What it means to write regularly

2:09 pm on January 2, 2017 is as good a time as any to finally start blogging.

And I do mean blogging, not writing. I created this website August 28, 2016, having discovered that the New York venture capital power couple Fred and Joanne Wilson had mustered the discipline to blog daily on their AVC and Gotham Gal sites. I found it liberating that their posts aren’t always (or even often) groundbreaking. Sometimes they just post pictures of and brief commentary on shows they’ve seen (Joanne recently posted about Manifesto, which features Cate Blanchett in 20 avatars reading historic manifestos) or links to interesting tech videos (Fred is investing in blockchain companies and posts about the technology frequently). I thought to myself, “hell, I could do that!” What’s most interesting about their blogs is the fact that they approach writing as a daily practice. Velcro to the quotidian. Blogging akin to but different from journal writing: akin in that what’s written pulses our (my) daily thoughts, discoveries, experiences, writing a space to actively process what we (I) live and thereby transform what we live, sedimenting the seen, heard, read, and watched into a different area of our (my) consciousness than that available to passive experience (writing a documentation very different from the flash activity of selfies and social media posts, which mediate present experiences and change our methods of recollection); different in that what I (we?) write for a public audience won’t, given who I am, be as raw and direct as what I write for myself and for the men I have loved. Now, I share far more private thoughts with friends and strangers in face-to-face conversations than I think is appropriate, polite, or beneficial. One of my New Year’s resolutions is to cultivate interiority. But the spoken word is, at least partially, transient (I qualify this because the older I get, the more I appreciate, and often regret, the consequences of what I’ve said and shown to family and friends). Transient, directed, and selectively shared. What’s written stays there, exposed, available to whoever decides to look. This fear of judgment is what makes public writing – and art, and so many endeavors – so hard. It’s also hard not to write to someone, as Coetzee discussed in Elizabeth Costello. I’ve always found that the blank image of an open audience folds in on itself and lands at the iron gates of the superego. That is to say, to write for everyone is to write for no one is to write for oneself. My fear, finally, is much more palpable for me with some subjects than others. I prefer to hide behind the conventions of business, math, and philosophy, to write in a way that a man would never deride as feminine. In this blog, I am going to try to expose more personal thoughts. I do think some of the prose will be worth reading.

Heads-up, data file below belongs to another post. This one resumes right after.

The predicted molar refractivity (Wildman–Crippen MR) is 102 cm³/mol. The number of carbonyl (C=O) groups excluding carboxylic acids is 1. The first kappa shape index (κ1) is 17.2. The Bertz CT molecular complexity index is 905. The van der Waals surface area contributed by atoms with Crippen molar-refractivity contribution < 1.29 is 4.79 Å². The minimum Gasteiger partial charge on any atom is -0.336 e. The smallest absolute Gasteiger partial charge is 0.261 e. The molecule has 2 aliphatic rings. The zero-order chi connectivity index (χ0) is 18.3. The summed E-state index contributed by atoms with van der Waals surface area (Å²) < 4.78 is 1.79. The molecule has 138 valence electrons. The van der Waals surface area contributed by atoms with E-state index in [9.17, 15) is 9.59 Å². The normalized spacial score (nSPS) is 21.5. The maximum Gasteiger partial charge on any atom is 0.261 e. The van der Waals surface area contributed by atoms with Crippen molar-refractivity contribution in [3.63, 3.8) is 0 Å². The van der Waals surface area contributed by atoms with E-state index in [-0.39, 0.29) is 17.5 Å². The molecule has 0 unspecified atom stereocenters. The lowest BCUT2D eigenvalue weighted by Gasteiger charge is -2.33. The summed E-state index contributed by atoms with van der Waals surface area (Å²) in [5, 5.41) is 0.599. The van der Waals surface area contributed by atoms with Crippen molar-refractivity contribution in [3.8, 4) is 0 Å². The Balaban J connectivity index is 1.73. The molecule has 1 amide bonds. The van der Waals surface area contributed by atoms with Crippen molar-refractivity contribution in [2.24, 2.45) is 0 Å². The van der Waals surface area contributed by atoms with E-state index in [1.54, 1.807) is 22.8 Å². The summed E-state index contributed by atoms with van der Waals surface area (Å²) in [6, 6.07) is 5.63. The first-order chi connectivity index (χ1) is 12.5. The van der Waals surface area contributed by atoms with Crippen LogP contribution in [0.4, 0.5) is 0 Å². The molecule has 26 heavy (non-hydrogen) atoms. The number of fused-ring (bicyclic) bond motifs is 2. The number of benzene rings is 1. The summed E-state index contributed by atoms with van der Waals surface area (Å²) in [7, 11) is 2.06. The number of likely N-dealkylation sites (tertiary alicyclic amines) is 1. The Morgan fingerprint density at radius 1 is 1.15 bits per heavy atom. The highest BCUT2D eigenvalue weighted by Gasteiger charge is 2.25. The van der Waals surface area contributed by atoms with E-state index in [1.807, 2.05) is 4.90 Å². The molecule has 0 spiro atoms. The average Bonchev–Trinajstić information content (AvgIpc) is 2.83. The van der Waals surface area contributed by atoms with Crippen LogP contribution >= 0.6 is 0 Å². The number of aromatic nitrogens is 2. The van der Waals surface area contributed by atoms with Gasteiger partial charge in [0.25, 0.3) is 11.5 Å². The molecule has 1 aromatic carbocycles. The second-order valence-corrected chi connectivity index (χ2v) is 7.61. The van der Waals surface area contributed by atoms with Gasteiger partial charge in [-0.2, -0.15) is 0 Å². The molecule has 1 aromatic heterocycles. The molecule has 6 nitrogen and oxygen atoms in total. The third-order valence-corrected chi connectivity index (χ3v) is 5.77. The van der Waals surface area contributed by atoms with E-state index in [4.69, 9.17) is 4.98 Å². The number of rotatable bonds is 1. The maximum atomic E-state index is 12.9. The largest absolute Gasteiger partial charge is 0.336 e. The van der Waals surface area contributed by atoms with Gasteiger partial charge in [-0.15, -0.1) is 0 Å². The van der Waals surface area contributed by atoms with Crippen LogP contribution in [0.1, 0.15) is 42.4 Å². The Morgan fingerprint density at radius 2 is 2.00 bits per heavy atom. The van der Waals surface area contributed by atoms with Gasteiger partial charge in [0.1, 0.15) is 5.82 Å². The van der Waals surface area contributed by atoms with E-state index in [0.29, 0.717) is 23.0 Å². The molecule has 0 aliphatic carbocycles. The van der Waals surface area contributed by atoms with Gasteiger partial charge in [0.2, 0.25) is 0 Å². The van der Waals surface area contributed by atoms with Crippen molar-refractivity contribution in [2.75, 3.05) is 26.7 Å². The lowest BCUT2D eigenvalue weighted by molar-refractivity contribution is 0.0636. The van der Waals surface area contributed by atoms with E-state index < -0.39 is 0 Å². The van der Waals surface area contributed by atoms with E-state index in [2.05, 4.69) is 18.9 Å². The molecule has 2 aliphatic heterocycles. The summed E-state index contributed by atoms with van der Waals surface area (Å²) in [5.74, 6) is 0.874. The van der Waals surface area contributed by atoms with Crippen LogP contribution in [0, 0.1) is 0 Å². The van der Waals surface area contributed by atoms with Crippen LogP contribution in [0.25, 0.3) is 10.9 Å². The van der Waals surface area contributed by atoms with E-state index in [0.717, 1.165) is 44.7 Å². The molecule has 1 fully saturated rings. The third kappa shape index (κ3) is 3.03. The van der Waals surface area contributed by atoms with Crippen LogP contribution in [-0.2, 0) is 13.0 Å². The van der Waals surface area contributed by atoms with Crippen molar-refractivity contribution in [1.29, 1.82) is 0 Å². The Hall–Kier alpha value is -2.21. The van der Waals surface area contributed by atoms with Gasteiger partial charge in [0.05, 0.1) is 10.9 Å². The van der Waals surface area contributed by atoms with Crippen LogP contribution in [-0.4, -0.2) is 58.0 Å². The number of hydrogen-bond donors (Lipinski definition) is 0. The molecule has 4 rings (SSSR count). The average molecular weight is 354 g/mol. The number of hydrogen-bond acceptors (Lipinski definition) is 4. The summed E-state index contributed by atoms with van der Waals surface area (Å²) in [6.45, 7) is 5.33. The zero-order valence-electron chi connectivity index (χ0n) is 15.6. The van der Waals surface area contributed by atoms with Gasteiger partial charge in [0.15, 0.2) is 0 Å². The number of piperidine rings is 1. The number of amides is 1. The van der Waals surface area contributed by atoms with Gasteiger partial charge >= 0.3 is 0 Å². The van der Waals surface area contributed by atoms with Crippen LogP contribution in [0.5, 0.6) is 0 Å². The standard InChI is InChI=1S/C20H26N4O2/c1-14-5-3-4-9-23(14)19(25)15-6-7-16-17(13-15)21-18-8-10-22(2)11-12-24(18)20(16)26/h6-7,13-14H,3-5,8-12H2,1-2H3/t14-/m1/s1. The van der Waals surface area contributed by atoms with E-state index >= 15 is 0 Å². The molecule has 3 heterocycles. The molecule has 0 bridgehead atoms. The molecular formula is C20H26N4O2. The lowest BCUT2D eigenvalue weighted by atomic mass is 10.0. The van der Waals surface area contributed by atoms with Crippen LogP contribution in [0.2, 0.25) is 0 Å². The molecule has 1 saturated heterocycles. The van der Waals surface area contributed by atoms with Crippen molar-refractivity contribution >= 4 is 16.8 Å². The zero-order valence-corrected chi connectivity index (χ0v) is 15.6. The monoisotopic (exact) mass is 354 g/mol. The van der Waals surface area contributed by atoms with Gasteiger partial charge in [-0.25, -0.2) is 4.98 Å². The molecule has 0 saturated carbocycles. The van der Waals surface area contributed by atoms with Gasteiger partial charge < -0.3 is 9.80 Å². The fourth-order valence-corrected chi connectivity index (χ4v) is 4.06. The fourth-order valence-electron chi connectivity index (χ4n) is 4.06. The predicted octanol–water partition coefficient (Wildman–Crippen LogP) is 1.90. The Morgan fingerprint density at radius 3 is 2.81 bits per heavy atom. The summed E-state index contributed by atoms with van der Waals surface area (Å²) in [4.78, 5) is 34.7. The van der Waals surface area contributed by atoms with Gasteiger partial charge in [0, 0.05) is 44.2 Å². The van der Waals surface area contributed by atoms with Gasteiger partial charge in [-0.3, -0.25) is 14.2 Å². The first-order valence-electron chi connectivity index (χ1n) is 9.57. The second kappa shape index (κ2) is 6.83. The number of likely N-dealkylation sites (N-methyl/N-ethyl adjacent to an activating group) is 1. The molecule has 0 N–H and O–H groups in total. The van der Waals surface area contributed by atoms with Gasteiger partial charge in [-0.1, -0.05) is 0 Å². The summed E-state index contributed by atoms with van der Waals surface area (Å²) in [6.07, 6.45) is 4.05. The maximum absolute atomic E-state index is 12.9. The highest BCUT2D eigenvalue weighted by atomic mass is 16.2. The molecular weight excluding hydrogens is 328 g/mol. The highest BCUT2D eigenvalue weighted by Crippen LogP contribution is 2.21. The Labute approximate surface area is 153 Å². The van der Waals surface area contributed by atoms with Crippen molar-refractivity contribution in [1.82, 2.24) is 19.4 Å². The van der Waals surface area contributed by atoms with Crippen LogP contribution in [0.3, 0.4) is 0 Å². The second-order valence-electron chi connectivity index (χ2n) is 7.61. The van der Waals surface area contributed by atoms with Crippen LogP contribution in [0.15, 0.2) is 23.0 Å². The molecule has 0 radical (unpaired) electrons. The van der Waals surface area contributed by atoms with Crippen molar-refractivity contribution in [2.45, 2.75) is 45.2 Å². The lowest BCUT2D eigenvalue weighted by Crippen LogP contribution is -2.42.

I’m a sucker for daily practices (and understand that daily means almost daily). So much so that I think the strongest daily practice I have is my habit of setting new daily practices. Write a blog every day. Study at least 20 minutes of Mandarin every day. Meditate at least 15 minutes every day. Refresh my other foreign languages. Exercise. Find a way to practice gratitude. Keep a journal. Play violin. The point is it’s silly. The point is it’s a way to avoid the responsibility and prioritization required to actually build a new skill, to define oneself in a particular way. Instead of making hard choices, and picking something at the expense of other things, I often wear myself thin trying to do lots of things, trying to inhabit the liminal space of potential as opposed to closing the door on a different possible world. That’s ok: I believe there’s a space for generalists in this world, even though I’ve always envied those who truly excel at one art or skill. But what’s healing about doing something regularly is that there’s space to mess up. It doesn’t always have to be great. You just have to sit down and do it. I love how routine can remove the agony of choice, although I do agree with Ruth Chang that it’s helpful to view hard choices as life presenting us with opportunities to exercise normative agency. But habits are the fruit of lots of little choices, the how of our life, which define us so concretely that they can challenge projections of who we think we are.

This post did not turn out to be what I thought it would be. I originally entitled it “2017 resolutions,” and realized midway into the first paragraph that wasn’t going to be the right title. What I perhaps love most about writing (how wonderful that in the course of this post I may have mustered the courage to write) is giving ourselves over to insights, to the truth that cannot help but be told if we allow ourselves to follow where the writing takes us. I’ve found that writing helps me crystallize my understanding of technical concepts and excavate the caverns of my emotions. I’m surprised by how personal I’ve allowed this to become. My New Year’s resolutions include intentions to cultivate interiority, honesty, bravery, and self-love. This feels like a step in the right direction.

The image is Mikhail Vrubel’s Demon Seated, painted in 1890. I find Vrubel so wonderfully lyrical, this image betokening androgyny, loneliness, strength, and introspection, and thereby a fitting representation for my personal experience of writing. 

3 thoughts on “What it means to write regularly

  1. I gave myself the goal of daily blogging when I started mine ( ReallyWonderfulThings.me ), and it was a wonderful exercise in cultivating will, and in letting go of the goal of perfection.

    After ten weeks, and with other obligations pressing, I gave myself permission to post just twice a week… or whenever I felt compelled to comment on the world.

    Like

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